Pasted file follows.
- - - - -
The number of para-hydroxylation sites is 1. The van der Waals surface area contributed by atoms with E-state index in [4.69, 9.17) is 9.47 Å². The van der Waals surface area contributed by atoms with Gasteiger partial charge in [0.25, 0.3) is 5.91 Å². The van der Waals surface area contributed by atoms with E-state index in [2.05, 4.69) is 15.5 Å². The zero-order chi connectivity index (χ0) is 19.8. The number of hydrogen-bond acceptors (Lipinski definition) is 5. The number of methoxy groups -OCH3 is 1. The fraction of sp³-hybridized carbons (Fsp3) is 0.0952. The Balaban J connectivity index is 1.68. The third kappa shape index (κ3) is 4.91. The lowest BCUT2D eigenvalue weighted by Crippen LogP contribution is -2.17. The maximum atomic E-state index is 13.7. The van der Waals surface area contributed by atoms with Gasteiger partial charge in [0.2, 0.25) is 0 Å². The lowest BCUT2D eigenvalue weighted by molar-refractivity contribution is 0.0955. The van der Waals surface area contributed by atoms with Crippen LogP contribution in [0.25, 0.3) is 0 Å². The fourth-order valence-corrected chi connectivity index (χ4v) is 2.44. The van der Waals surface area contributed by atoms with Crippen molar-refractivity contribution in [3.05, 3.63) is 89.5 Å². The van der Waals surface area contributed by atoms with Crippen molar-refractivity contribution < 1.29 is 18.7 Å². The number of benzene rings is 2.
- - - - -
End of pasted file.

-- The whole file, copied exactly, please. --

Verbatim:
The number of para-hydroxylation sites is 1. The van der Waals surface area contributed by atoms with E-state index in [4.69, 9.17) is 9.47 Å². The van der Waals surface area contributed by atoms with Gasteiger partial charge in [0.25, 0.3) is 5.91 Å². The van der Waals surface area contributed by atoms with E-state index in [2.05, 4.69) is 15.5 Å². The zero-order chi connectivity index (χ0) is 19.8. The number of hydrogen-bond acceptors (Lipinski definition) is 5. The number of methoxy groups -OCH3 is 1. The fraction of sp³-hybridized carbons (Fsp3) is 0.0952. The Balaban J connectivity index is 1.68. The third kappa shape index (κ3) is 4.91. The lowest BCUT2D eigenvalue weighted by Crippen LogP contribution is -2.17. The maximum atomic E-state index is 13.7. The van der Waals surface area contributed by atoms with Gasteiger partial charge in [0.2, 0.25) is 0 Å². The lowest BCUT2D eigenvalue weighted by molar-refractivity contribution is 0.0955. The van der Waals surface area contributed by atoms with Crippen LogP contribution in [0.25, 0.3) is 0 Å². The fourth-order valence-corrected chi connectivity index (χ4v) is 2.44. The van der Waals surface area contributed by atoms with Crippen molar-refractivity contribution in [3.05, 3.63) is 89.5 Å². The van der Waals surface area contributed by atoms with Crippen molar-refractivity contribution < 1.29 is 18.7 Å². The number of benzene rings is 2.